IMPACT: Centre of Competence in Text Digitisation

For the next two days I’m at the 3rd LIBER-EBLIDA Workshop on Digitization of Library Material in Europe. I’m here because I’m speaking later today about the JISC Guide to Open Bibliographic Data which I co-authored, but around all that there is a very interesting programme.

First up this morning is Hildelies Balk on the IMPACT project – This project is trying to tackle the issues related to OCR of digitised historical texts. The main achievements of IMPAC so far:

Improved commercial OCR (ABBYY ‘IMPACT’ Finereader 10 on market)
Effective tool for OCR correction with volunteer involvement (IBM CONCERT) ready for implementation
Novel approaches to preprocessing, OCR and post-correction available
Computer lexica for 9 languages close to delivery
Digitisation Framework with evaluation tools available
Facility to plug in other tools (if you have tools you can integrate)
Large dataset with sophisticated ‘ground truth’ close to final delivery
Unique network of expertise

Challenges in digitisation of historic material still there – there is no lak of novel approaches to improve access – both within IMPACT and many other projects
The challenge is translating from these novel approaches to real life implementation – many of the developments do not integrate into library workflows well
Where next? Direction needed for work – e.g. should we really be investing in mass re-keying of content?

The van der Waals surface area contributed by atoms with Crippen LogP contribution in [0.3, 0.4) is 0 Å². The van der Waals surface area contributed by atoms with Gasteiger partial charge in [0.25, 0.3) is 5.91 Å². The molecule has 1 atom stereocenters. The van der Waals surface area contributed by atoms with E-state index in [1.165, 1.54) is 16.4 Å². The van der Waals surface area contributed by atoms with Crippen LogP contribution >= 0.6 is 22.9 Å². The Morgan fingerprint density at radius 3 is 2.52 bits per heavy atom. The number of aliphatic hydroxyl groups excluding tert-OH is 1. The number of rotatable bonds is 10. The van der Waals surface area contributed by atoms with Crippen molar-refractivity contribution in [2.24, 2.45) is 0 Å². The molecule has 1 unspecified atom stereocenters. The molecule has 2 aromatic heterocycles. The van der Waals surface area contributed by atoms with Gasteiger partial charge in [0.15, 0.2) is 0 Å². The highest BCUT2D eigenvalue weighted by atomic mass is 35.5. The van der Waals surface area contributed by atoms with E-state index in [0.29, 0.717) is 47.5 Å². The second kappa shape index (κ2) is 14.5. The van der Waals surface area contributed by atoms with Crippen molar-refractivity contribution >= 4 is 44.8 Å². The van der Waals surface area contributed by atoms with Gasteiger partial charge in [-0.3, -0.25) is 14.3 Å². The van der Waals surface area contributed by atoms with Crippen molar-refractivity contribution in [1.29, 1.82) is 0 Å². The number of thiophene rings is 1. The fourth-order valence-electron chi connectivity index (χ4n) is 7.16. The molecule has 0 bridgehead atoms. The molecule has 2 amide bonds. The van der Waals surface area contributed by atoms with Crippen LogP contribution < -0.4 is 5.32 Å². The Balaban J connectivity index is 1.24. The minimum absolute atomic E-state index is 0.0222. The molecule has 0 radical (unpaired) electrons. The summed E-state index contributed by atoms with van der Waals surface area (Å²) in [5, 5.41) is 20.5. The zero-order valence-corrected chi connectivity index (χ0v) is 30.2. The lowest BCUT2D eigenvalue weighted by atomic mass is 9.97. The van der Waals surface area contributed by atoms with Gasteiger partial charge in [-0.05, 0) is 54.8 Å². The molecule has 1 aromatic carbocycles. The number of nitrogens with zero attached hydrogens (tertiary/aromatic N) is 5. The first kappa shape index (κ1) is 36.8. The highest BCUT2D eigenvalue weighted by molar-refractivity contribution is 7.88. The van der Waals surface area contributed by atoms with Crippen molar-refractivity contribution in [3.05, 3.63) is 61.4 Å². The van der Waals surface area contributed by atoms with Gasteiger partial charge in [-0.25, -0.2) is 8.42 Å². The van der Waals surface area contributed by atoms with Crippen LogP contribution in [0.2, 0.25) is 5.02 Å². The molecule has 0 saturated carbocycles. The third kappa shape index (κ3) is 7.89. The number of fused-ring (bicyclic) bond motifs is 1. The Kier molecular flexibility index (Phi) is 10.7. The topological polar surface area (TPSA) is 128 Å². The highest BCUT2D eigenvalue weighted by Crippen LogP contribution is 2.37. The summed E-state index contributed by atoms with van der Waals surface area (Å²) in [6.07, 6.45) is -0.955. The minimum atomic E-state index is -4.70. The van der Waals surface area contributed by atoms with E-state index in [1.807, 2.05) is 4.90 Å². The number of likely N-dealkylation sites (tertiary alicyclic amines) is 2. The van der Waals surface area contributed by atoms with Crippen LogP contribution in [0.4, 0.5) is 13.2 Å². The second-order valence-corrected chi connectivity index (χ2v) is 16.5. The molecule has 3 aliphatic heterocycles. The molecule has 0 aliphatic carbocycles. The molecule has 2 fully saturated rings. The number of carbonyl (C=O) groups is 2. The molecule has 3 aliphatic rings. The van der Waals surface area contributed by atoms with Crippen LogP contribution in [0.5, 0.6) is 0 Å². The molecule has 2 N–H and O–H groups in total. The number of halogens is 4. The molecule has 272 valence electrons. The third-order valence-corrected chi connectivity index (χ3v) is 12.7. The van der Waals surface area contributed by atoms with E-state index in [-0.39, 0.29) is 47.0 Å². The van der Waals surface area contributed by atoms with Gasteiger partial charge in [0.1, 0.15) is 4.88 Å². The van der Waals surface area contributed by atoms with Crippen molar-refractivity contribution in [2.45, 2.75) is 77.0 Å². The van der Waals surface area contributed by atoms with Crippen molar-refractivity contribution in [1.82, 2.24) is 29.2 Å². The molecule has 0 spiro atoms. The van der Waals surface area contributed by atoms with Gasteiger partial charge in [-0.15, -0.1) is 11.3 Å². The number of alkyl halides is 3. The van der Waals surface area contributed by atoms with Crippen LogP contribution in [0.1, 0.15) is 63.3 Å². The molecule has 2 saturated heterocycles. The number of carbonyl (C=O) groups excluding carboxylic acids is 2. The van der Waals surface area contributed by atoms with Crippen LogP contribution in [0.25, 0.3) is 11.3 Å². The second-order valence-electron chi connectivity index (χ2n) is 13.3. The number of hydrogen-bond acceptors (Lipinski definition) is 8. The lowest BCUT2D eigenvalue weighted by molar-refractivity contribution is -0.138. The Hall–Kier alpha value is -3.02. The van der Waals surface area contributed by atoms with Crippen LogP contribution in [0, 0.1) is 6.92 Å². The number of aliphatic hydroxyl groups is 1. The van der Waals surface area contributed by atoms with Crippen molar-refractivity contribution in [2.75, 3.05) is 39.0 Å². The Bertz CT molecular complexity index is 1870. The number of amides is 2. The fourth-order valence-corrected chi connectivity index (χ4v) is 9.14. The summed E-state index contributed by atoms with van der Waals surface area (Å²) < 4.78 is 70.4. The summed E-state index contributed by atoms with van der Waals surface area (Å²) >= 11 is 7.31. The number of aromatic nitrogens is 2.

To sustain IMPACT, they need to have a Business Model which would keep the centre running after the end of the current EU funding. IMPACT have done workshops throughout the project – covering all levels of staff. Used approach described is

First questions they tackled – what is the value proposition and what are the customer segments?

Major customer segment – the ‘service providers’ (presumably companies like Proquest? – not clear). IMPACT has all major content holders in the consortium – so clear value proposition – access to the content holders through single route

Another major customer segment – the content holders. Ideas proposed included mediating consultancy between content holders and others with expertise.

So these ideas discussed, and of course moved onto other parts of the business model. Often find people move to the ‘rational’ side of the model quickly – e.g. people often focus on costs before other issues sorted out.


Centre of Competence – benefits for content holders:
Exchange of best practice in ocmmunity of content holders
KnowledgeBank with comprehensive and up to date information and tech watch reports
Training on demand and online tutorial
Online support thtrough a helpdesk
Support in the implementation of the innovateive IMPACT solution for imrpoving access to text
Access to the IMPACT dataset with ‘groudn truth’ and tools for evaluation
Digitisation framework – guidelines of using the open source workflow management system Tavernana
Language resources
and more!

Three levels of membership:
Open – access to forum – part of content
Basic membership (fee) – access to all facilities, reduced fee for conferences
Premium membership (fee) – member of the board, privileges such as free entry to conferences

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